Criminal Behavior Has Been Practiced Term Paper

Pages: 10 (2923 words)  ·  Bibliography Sources: 10  ·  File: .docx  ·  Level: Master's  ·  Topic: Psychology

Criminal behavior has been practiced for as long as one can recall. However, it would not be wrong to say that not much importance has been given to the forensic mental health assessment of the people who go for any acts that fall in the category of criminal behavior. When the word criminal behavior is mentioned, the first thing that comes to the minds of most people is killing of people by the criminals or robbery acts by dacoits, however, there are many other acts that come under the definition of criminal behavior but do not seem very criminal to the common man (American Academy of Psychiatry and the Law, 1995).

The little work that has been done regarding the forensic mental health assessment has been compiled by some of the forensic specialists. They have taken the case studies from the psychologists and psychiatrists of the people who committed criminal activities. Their expert opinion has also been compiled in the book called Forensic Mental Health Assessment: A Casebook, along with the discussion of the cases. It should be remembered that these cases have been altered to some extent to cover all kinds of offenders, but the content of the cases has been taken from the real world incidents of criminal activities.

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In this particular paper, we shall be discussing three case scenarios pertaining to the criminal behavior of some people. We shall then discuss this case scenario with respect to the mental assessment of these criminals that was carried out by their psychologists and psychiatrists. These reports and assessments are the ways through which the attorneys and legal advisors plan the proceedings and arguments of the cases.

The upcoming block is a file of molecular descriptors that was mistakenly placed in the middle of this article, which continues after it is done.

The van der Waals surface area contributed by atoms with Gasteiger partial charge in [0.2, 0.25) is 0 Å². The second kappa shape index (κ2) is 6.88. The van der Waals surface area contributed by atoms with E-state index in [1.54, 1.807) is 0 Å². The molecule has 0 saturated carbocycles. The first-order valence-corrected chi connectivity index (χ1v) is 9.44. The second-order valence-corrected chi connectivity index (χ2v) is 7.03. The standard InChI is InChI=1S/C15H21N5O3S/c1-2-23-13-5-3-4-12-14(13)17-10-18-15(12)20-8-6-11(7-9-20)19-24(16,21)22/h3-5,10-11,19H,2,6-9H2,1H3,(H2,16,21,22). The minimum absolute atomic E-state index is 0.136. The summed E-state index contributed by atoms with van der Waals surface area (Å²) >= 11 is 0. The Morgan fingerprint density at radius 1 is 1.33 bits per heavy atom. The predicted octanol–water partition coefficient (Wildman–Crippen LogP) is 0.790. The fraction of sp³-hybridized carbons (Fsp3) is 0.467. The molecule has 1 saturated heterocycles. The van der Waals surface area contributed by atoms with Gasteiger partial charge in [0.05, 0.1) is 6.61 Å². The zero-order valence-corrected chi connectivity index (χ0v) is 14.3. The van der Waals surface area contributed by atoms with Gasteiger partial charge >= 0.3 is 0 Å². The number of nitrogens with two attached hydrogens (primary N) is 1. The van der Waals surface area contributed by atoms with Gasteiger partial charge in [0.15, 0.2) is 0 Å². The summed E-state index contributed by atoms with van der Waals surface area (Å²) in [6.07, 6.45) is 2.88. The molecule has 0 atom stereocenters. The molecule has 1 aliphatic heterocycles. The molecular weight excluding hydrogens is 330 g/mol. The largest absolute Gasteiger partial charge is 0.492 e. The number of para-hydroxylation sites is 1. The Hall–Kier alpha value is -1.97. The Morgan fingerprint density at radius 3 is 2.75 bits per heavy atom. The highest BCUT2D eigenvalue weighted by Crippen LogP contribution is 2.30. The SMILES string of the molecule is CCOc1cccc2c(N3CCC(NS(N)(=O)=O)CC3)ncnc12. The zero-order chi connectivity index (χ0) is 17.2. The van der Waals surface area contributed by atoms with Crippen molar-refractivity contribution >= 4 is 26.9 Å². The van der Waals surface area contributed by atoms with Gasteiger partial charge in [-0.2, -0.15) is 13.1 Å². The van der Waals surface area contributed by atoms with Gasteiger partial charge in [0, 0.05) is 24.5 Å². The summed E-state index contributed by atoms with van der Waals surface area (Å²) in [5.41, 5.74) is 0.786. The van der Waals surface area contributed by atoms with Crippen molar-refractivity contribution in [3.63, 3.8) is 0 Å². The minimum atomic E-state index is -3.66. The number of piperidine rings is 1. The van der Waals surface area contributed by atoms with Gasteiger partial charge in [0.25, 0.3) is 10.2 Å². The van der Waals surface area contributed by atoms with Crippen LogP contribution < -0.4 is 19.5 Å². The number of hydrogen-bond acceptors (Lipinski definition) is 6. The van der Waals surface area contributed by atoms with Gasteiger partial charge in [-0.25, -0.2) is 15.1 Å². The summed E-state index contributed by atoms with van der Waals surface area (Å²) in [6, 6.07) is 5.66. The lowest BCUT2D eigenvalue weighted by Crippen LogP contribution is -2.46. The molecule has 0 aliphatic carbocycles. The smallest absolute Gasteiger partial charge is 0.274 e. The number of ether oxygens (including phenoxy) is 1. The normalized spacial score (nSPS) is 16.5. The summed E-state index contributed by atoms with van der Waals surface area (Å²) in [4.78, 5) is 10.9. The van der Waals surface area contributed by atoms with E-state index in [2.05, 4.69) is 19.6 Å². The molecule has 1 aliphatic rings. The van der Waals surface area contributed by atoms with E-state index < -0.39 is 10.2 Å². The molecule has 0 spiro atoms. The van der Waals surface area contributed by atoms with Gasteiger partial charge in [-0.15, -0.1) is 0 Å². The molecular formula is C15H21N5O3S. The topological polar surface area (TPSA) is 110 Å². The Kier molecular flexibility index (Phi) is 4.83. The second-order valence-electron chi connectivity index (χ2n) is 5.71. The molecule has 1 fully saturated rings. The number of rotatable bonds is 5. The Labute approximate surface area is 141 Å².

Case 1: Child Molester

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In the first case scenario a 45-year-old man, called John J. was referred to his attorney for his psychological assessment after he sexually offended a nine-year-old girl. His attorney, Mr. Singleton requested this forensic mental health assessment to find out whether or not Mr. J is compulsive and repetitive as the confirmation of this would bring him under the purview of the New Jersey Sex Offender Act. This would then qualify him for the specialized treatment services that are given as a result of such findings. The mental assessment would also determine if Mr. J presented any risks to the community because of any mental disorder that he is suffering from, if any, and so that treatment could be planned accordingly.

Many people believe that all the sex offenders have more or less the same profile that sets them apart from the rest of the "innocent" people. There are a number of psychological as well psychiatric theories that have been devised pertaining to the kind of personality most of the sex offenders have. In this part of the paper, we shall discuss some of the theoretical characteristics of the sex offenders that have postulated by some of the psychologists. Later in this paper, we shall analyze the personality of Mr. J and conclude that whether or not he is a criminal or not.